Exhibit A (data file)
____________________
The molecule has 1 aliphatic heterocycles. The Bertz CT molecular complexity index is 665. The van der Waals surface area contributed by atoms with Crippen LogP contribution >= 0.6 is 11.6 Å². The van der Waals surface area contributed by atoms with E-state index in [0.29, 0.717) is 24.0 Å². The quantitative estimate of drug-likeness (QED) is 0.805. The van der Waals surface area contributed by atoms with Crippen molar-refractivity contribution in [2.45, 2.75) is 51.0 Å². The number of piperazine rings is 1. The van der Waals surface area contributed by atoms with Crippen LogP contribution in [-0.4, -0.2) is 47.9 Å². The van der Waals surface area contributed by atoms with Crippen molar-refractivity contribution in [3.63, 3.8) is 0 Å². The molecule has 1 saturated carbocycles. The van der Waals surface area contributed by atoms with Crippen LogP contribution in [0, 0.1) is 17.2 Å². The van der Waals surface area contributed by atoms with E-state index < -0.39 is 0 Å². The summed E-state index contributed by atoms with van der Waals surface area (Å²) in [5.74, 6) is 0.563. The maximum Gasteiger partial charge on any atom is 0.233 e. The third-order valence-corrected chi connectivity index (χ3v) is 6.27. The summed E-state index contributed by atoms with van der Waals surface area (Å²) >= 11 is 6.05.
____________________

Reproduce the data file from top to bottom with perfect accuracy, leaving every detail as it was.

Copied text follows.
The molecule has 1 aliphatic heterocycles. The Bertz CT molecular complexity index is 665. The van der Waals surface area contributed by atoms with Crippen LogP contribution >= 0.6 is 11.6 Å². The van der Waals surface area contributed by atoms with E-state index in [0.29, 0.717) is 24.0 Å². The quantitative estimate of drug-likeness (QED) is 0.805. The van der Waals surface area contributed by atoms with Crippen molar-refractivity contribution in [2.45, 2.75) is 51.0 Å². The number of piperazine rings is 1. The van der Waals surface area contributed by atoms with Crippen LogP contribution in [-0.4, -0.2) is 47.9 Å². The van der Waals surface area contributed by atoms with Crippen molar-refractivity contribution in [3.63, 3.8) is 0 Å². The molecule has 1 saturated carbocycles. The van der Waals surface area contributed by atoms with Crippen LogP contribution in [0, 0.1) is 17.2 Å². The van der Waals surface area contributed by atoms with E-state index < -0.39 is 0 Å². The summed E-state index contributed by atoms with van der Waals surface area (Å²) in [5.74, 6) is 0.563. The maximum Gasteiger partial charge on any atom is 0.233 e. The third-order valence-corrected chi connectivity index (χ3v) is 6.27. The summed E-state index contributed by atoms with van der Waals surface area (Å²) >= 11 is 6.05.